In 1978, when I was barely 13, I participated in the sport of gay bullying. Which makes me the classic closeted thug who later turned gay. The boy I bullied was a wonderful friend. He was an artist, and an extremely talented one. It was his artistic skill that made me so jealous, not his manhood. But I hid that, and instead I called him a fag.
I remember him saying to me, “Matt, you know this isn’t true.” And me gritting my teeth and growling bitterly under my breath just loud enough for everyone to hear, “You’re a fag.” We never made up. So I am writing this essay to publicly apologize to a man who later went on to become a father of five boys, and who never exhibited a homosexual tendency in the entire time I knew him.
And here’s the rub, when my own sister was dying of a rare illness, it was this man, a hospice nurse, who nurtured her at a critical time in her struggle. And that was how I treated him when we were young. How’s that for a smack in the face? One well deserved slap right upside the head, I’d say. I am George Minafer in Booth Tarkington’s “The Magnificent Ambersons”, receiving my comeuppance.
It didn’t stop with him. I belittled other gay kids in high school to protect my own perceived manhood. One boy is now dead. His senior picture pinned there to a yellow cardboard poster of “Our Dead” someone put together for my 30th high school reunion. I was a gay bully who now owes the world an explanation why he can never apologize, face to face, for calling yet another boy a fag. That boy is now dead.
I’ll venture an explanation as to why a closeted kid would bully another boy. If you can pass like Susan Kohner in “Imitation of Life”, you do it to survive what is already being inflicted upon you, a hetero-fascist world of man-hate. I grew up a middle class American kid in the 1980s, in a factory town, in a rural county, in an atonal state, and “fag!” was thrown around like dirty rice at a shotgun wedding. There was just so much “You are the rubber and I am the glue.” I could stick.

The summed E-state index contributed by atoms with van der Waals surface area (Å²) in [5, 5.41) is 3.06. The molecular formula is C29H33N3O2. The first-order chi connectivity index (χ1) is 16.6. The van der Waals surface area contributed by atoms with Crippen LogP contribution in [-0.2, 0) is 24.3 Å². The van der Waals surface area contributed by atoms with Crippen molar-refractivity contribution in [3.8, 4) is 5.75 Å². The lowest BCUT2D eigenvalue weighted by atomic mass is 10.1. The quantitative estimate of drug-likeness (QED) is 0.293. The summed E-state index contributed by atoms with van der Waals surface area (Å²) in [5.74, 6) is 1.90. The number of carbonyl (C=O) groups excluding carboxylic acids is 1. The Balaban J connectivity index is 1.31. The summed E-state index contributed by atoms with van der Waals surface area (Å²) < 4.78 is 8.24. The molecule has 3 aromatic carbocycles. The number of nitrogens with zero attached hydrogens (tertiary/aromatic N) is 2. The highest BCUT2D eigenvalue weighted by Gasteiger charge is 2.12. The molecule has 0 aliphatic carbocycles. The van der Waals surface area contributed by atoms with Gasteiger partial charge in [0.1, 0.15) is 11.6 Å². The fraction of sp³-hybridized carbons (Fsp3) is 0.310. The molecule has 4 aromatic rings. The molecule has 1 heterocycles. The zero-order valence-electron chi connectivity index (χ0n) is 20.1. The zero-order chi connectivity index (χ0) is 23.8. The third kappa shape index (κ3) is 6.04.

In public high school it was also my turn. And the bullies didn’t come one at a time. When they came for me they sent the wrestling team, they had to. They sent the Coaches, the Assistant Principle, even the Spanish Teacher to break it up. And I fought in the locker room. I fought in the hallways. I fought on the playground and in the parking lot. I fought with my fists and I fought with weapons like metal chairs, aluminum baseball bats, plastic lunch trays, even the January ice became a weapon wedged in a softer snowball.
I broke their skin and they broke mine. I remember waking up to a bloody snowman. A long red snot rocket reaching from my nostrils to the ground as I lay dying of humiliation. I fought like I am fighting now for an excuse to the madness of bullying. There is none. Bullying is something a physically superior boy in a working class town does to rise above the fray and prove himself. He finds the soft targets in other boys, raises his bow and arrow, aims, and fires at the soft spot.
No one ever apologized to me for bullying. But I think about it a lot. What it would mean to have bullies line up as men and offer me an apology. It would mean something. It would mean closure and a bit of peace. Maybe people who once bullied others for their sexuality, or any other reason, can take this moment to apologize to them. Make a video, create a website, I don’t know, I’m not technically inclined. But for me it never got better until I took it seriously and said, “I am sorry.” Then stopped acting like it was all child’s play. We take it into adulthood.
For you, who I slurred, I am eternally grateful for my comeuppance, horrified by any pain I may have caused you, and deeply sorry for bullying and calling you a fag. Especially when you are the rubber and I am the glue, and everything I said bounced off you and stuck to me.
Posted: 01/02/2014 3:03 pm by unknown